In September Kuwait agreed to purchase 28 Eurofighter Typhoon fighter aircraft. This includes (22 single seat and six twin-seat versions. This deal was made with the Italians, who are part of a multinational consortium that produced the Typhoon.
The contact is still in negotiation phase and its final price is rumored to be something around $9 billion. The latest Eurofighter purchase was for about $125 million per aircraft. That cost can more than double depending on what your training, spare parts, maintenance equipment, long term service agreements and special facilities needs are. Kuwait wants long term (for the next 20 years) customer support and lots of it.
The Eurofighter Typhoon is a twin-engine, canard-delta wing, firstly thought as pure air to air interceptor which evolved to multirole fighter. Typhoon began in 1983 when Italy, Germany, France, Britain and Spain launched the Future European Fighter Aircraft program. Later disagreements over design authority and operational requirements caused France to leave the program. The first prototype made its first flight on 27 March 1994. Eurofighter has a maximum speed of 2,450 kilometers an hour and a maximum range of about 3,700 kilometers. It is equipped with a 27mm cannon and can carry nearly eight tons of weapons. Weapon selection is quite wide including both American and European made missiles, bombs and cruise missiles. It is a battle tested aircraft that has already seen service in Afghanistan, Libya and now in Syria/Iraq. No planes have been lost in combat but three were destroyed in accidents.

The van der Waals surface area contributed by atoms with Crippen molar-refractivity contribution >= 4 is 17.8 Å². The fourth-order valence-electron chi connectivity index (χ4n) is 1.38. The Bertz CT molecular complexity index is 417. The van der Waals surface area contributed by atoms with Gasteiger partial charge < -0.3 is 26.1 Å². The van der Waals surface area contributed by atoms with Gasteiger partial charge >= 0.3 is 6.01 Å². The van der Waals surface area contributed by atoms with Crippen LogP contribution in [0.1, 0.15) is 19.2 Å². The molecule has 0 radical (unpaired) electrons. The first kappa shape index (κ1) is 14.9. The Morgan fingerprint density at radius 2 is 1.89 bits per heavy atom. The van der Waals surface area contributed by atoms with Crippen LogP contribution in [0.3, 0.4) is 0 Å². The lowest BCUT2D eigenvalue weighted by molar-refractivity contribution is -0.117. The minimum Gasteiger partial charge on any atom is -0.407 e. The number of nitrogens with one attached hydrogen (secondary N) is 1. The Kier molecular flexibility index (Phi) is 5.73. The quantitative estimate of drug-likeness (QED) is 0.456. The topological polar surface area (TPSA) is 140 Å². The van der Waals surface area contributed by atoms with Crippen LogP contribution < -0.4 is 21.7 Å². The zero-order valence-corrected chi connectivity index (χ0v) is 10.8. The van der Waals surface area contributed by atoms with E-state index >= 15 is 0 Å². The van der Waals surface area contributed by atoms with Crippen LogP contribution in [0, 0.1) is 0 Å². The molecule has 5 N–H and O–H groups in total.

The Eurofighter consortium stated that with the planes purchased by Kuwait the total number of ordered fighters will rise to 599. So far 444 have been delivered to program partner countries and foreign buyers: Austria, Saudi Arabia and Oman.
The sale is big surprise because no long ago Kuwait was close to signing a contract for American F-18Es. However the fact that Kuwait is buying only 28 Typhoons to replace its current fleet of 39 F-18s suggests either they have plans for a follow-on order in the future, or that they intend to buy a second fighter from another source which isn’t uncommon in the area (for example Saudi Arabia operates F-15C alongside Eurofighters). The latter solution seems unlikely for such a small country like Kuwait to do due high cost and complexity. For more this contact might be impulse to speed Eurofighter upgrade program, which some of the partner nations especially: Germany, Italy and Spain are reluctant to finance. -- Przemys&&22;aw Juraszek